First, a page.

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I’d like to thank the Academy…

...for the best Oscar night in years. But please leave Michael Moore, Jennifer Lopez and Barbara Streisand at home next year.

Allison Felus

Topics Culture

I haven’t been this happy after an Academy Awards ceremony since Shakespeare in Love trounced Saving Private Ryan for Best Picture of 1998. Every few years Oscar sees fit to reward genuine artistry, thereby reminding us why we watch the show in the first place.

So let’s get past the gripes first.

Michael Moore needs to learn the difference between being a provocative spokesperson for liberal indignation and being an incendiary blowhard. At least both the pro- and anti-war advocates now have something to agree on: Moore’s tactless speechifying while accepting Best Documentary award for Bowling for Columbine was an appalling excuse for a valid political statement.

Sean Connery, while presenting the Best Supporting Actress award, proved that he has so atrophied into self-parody that there’s little hope he will ever regain the slyness and ease that made him a star in the first place. His determination to appear nonchalantly sexy while purring the winner’s first name blinded him to the potential for a confusing Catherine Zeta-Jones/Kathy Bates mix-up. (The look on poor Bates’ face when she was trying to determine ‘wait – does he mean me?’ was painful.) And someone should really investigate if Zeta-Jones was the winner at all, or if the old man just wanted a closer look at her pregnancy-inflated décolletage.

If the producers are going to allow Jennifer Lopez to present an award again in the future, they will have to buy her some public speaking lessons or keep her well away from Jennifer Connelly’s impeccable diction. To hear the future Mrs Ben Affleck pronounce the word mountains as mau-ens wouldn’t have been so bad had it not been juxtaposed with Connelly’s Yale-pedigreed poise.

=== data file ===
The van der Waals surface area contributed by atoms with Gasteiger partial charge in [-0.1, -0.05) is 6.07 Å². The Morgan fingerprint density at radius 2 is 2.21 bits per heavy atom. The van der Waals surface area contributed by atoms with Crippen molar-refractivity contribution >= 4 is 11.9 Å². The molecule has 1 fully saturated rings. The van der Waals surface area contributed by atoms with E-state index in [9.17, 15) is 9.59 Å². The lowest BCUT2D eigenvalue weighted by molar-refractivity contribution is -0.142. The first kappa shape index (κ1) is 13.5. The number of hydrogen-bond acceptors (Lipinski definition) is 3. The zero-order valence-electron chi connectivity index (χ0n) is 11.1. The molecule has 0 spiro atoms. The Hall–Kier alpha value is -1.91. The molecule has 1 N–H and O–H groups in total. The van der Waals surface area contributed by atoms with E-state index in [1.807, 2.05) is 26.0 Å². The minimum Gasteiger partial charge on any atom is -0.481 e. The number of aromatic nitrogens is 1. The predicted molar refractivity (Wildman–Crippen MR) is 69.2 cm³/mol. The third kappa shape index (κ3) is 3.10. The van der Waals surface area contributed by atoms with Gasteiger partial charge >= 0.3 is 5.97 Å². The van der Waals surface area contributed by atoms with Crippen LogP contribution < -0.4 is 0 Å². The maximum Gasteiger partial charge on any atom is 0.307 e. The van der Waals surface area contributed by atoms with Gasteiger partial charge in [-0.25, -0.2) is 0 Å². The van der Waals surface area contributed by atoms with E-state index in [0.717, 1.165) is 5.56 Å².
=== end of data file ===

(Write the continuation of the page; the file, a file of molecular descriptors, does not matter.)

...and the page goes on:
Nicole Kidman should have won her Best Actress award last year for Moulin Rouge, instead of this year for the middle-brow muck of The Hours. And the least Kidman could have done in her acceptance speech was mention Virginia Woolf. Though she claims to have read Woolf’s novels and diaries while preparing for the role, the fact that she shrieked, ‘David Hare, I need your words!’ to The Hours’ screenwriter shows how little of Woolf’s genius penetrated her consciousness. (If I were Pulitzer Prize-winning novelist Michael Cunningham, who wrote the book-of-the-film, I wouldn’t be too pleased either.)

The ‘so bad it’s good’ moment of the night was definitely Best Song presenter Barbara Streisand’s vapid comment, ‘songs are amazing things’. In a new career move, she could perhaps be booked to tour around the awards-show circuit and unveil some more gems of wisdom, like ‘dogs are amazing things’ (at Crufts), ‘bicycles are amazing things’ (at the Tour de France), and ‘football hooligans are amazing things’ (at the World Cup).

Which brings us past the night’s disappointments and into the much more robust collection of gee-golly-wow moments.